Here’s a column that first appeared on the pages of Cycle Canada about four years ago — still one of my favourites. It’s a reminder that motorcycles, and the passion for them, transcends the metal. Dermot Walshe continues to draw, mostly kids cartoons, but he has plans for a motorcycle feature in the future. Enjoy!
Image courtesy of Dermot Walshe.
With a stroke of his pen Dermot Walshe dramatically moves a motorcycle from the road or the racetrack to the printed page.
Walshe, of Oakville, Ontario is a man of talent. Armed with a pencil, pen and ink, and a computer he creates amazing images. Just have a look at the accompanying panel drawn by Walshe of Stanley Woods on a Cotton motorcycle circa 1922 racing in his first Isle of Man TT. It’s perfect.
Born in 1962 in Toronto, Walshe vividly remembers the first time he ever saw a motorcycle. He grew up on the outskirts of the city, and from a small stand at the side of the highway he would sell rhubarb to passing motorists. One afternoon, Walshe heard thunder. He looked up to the sky, and there wasn’t a cloud. Then, a big Harley-Davidson roared by, and another, followed by a B.S.A., and more – likely all big American v-twins and British iron. To young Walshe, the procession seemed to last half an hour. In all likelihood, it was less than a minute or two. But the sight of that passing gang was seared in his memory.
Not long after Walshe determined he would get some money together and buy a bike. But that didn’t happen until his first year of university, when he dropped out of landscape architecture and bought a used Yamaha SR185. Walshe said he bummed around Toronto on this single-cylinder machine with push-button starting, and he crashed it quite a few times before he needed a replacement.
From that point, Walshe’s motorcycling career has been nothing short of interesting. Between 1989 and 1995 he raced vintage machines including a Yamaha SRX600 and a Honda CB350, and said some fast laps at Mosport and drafting at Daytona were among the highlights. He’s traveled by scooter around Indonesia, and by his count has bought, sold, ridden – or destroyed – more than 50 motorcycles such as a Norton 850 Commando, a Ducati 860 GT and a 1950 B.S.A. Gold Star. Aesthetically, pre-War motorcycles with a rigid frame and a girder fork are his favourites, although he just bought himself a 1977 Yamaha XS650.
As for art, Walshe was always handy with a pencil and paper. He’d sketch and doodle and draw comic strips, and planned to do something creative with his life. Landscape architecture wasn’t it. While in that program, however, he met another student who commented on his drawing talent, and told him he should be in animation. Animation? He got a big shock when he learned what that was.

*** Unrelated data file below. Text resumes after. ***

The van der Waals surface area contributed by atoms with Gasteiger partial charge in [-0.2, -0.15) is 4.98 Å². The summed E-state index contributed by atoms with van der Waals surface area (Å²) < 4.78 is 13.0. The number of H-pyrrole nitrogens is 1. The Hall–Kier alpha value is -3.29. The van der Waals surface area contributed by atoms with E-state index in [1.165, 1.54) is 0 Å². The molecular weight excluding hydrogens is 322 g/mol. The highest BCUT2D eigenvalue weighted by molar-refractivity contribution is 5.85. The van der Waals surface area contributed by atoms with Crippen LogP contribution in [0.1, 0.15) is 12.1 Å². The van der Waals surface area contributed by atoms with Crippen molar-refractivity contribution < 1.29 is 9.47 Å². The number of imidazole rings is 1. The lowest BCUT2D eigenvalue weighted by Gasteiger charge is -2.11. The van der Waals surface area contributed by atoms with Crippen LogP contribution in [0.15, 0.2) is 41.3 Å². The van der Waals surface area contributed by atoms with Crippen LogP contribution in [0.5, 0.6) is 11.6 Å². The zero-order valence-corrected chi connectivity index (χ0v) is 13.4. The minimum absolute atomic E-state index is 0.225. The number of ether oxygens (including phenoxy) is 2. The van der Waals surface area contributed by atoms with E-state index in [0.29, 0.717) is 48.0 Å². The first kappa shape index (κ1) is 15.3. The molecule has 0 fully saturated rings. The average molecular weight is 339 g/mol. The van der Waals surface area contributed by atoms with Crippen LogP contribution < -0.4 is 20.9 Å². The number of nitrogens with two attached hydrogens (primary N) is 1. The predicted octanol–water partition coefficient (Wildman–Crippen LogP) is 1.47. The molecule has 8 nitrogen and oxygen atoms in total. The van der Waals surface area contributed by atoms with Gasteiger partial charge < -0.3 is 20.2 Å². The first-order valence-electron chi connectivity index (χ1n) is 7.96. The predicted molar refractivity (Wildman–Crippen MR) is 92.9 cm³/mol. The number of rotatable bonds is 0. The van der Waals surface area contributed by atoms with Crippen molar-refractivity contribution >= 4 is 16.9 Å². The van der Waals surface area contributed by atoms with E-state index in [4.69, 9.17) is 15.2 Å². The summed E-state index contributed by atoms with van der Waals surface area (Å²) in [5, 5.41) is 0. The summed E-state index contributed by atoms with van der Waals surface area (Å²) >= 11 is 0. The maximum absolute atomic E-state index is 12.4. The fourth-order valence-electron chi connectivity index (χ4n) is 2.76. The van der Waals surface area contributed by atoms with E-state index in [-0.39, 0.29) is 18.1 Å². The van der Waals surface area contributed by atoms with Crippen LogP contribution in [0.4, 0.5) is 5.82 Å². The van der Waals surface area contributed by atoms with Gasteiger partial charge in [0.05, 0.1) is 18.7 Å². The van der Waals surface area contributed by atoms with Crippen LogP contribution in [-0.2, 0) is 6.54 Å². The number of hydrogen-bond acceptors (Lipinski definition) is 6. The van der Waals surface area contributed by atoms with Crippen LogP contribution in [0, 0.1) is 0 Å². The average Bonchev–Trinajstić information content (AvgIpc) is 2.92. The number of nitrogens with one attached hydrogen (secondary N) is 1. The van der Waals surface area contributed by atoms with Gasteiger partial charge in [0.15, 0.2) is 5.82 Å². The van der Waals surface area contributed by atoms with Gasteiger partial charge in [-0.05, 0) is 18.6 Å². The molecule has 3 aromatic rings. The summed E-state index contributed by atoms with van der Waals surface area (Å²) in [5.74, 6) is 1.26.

“That’s when I had my first inkling that animated cartoons were actually manufactured,” Walshe said. “I never really thought that you didn’t take a camera to cartoon land. I was kind of naive that way.” He attended an animation program at Sheridan College but never finished. Eventually, Walshe put his not insignificant talents to commercial use as a storyboard artist –someone who must quickly and accurately draw out the scenes of a movie, television show or commercial. He’s worked for the likes of Disney on films such as Mulan, Return to Neverland and Little Mermaid 2. For most of the last decade he’s worked on a freelance basis (click here to see samples).
During periods of downtime Walshe likes to dabble with projects that are of interest to him. Such a project is the tale of 17-year old Irishman Stanley Woods, who struggled in 1922 against factory teams and experienced riders to finish in fifth place aboard a Cotton motorcycle during his first Isle of Man TT race.
“Stanley Woods inspires me,” Walshe said. “He had a lot of audacity and he refused to give up. He was a gentleman racer who played fair but took advantage of everything he could.” Woods, in fact, had raced his father’s Harley-Davidson before deciding he could take on the TT. He wrote to most major British motorcycle manufacturers, requesting a ride, and it was Cotton who took on the youngster. His creative requests helped him land the Cotton, but nothing was going to come easily. During his 1922 outing on the 350cc Cotton, just about everything that could go wrong, did. He botched the start, having to stop to retrieve some fallen spark plugs. The machine caught fire in the pits. Not long after putting out the flames and back on the circuit, Woods had to stop and wrestle with the valves thanks to a broken push rod.
Recently, Walshe drew up eight pages of Woods’ story, keeping his eye on the clock to determine how long it might take him to produce a 100-plus page graphic novel, or even an animated film. For now, it’s simply an idea that’s percolating. Walshe ideally needs someone to write a cheque before he could spend a year on such a project, but it’s one that’s dear to him.
“Most motorcycle content (currently being drawn) is about booze and babes,” Walshe said. “But I think there’s more to the story of motorcycling than that.”